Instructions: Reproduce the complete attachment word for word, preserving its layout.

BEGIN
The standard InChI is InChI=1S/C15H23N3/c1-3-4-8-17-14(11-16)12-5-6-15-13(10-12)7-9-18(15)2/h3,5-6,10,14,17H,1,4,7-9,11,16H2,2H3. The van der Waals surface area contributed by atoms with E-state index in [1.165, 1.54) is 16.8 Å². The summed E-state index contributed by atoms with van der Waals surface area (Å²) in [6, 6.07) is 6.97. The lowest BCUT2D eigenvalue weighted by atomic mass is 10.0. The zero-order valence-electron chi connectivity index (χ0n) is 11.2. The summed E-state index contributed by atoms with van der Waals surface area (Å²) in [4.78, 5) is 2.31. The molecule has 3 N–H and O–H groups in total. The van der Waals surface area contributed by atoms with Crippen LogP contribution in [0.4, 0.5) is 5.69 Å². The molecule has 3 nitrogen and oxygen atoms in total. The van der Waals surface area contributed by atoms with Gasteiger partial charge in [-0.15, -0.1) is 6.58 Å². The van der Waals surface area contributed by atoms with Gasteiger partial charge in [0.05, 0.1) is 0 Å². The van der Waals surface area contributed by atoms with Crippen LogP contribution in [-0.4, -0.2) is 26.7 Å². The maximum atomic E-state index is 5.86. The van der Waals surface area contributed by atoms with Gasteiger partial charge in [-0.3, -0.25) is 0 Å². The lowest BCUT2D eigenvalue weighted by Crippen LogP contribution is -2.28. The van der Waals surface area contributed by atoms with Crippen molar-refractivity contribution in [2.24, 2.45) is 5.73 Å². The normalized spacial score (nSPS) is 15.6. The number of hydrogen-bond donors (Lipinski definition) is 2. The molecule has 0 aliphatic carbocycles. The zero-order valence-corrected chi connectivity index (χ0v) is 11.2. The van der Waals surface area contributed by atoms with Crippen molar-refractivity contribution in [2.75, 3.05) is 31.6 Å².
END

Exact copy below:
The standard InChI is InChI=1S/C15H23N3/c1-3-4-8-17-14(11-16)12-5-6-15-13(10-12)7-9-18(15)2/h3,5-6,10,14,17H,1,4,7-9,11,16H2,2H3. The van der Waals surface area contributed by atoms with E-state index in [1.165, 1.54) is 16.8 Å². The summed E-state index contributed by atoms with van der Waals surface area (Å²) in [6, 6.07) is 6.97. The lowest BCUT2D eigenvalue weighted by atomic mass is 10.0. The zero-order valence-electron chi connectivity index (χ0n) is 11.2. The summed E-state index contributed by atoms with van der Waals surface area (Å²) in [4.78, 5) is 2.31. The molecule has 3 N–H and O–H groups in total. The van der Waals surface area contributed by atoms with Crippen LogP contribution in [0.4, 0.5) is 5.69 Å². The molecule has 3 nitrogen and oxygen atoms in total. The van der Waals surface area contributed by atoms with Gasteiger partial charge in [-0.15, -0.1) is 6.58 Å². The van der Waals surface area contributed by atoms with Gasteiger partial charge in [0.05, 0.1) is 0 Å². The van der Waals surface area contributed by atoms with Crippen LogP contribution in [-0.4, -0.2) is 26.7 Å². The maximum atomic E-state index is 5.86. The van der Waals surface area contributed by atoms with Gasteiger partial charge in [-0.3, -0.25) is 0 Å². The lowest BCUT2D eigenvalue weighted by Crippen LogP contribution is -2.28. The van der Waals surface area contributed by atoms with Crippen molar-refractivity contribution in [2.24, 2.45) is 5.73 Å². The normalized spacial score (nSPS) is 15.6. The number of hydrogen-bond donors (Lipinski definition) is 2. The molecule has 0 aliphatic carbocycles. The zero-order valence-corrected chi connectivity index (χ0v) is 11.2. The van der Waals surface area contributed by atoms with Crippen molar-refractivity contribution in [2.75, 3.05) is 31.6 Å².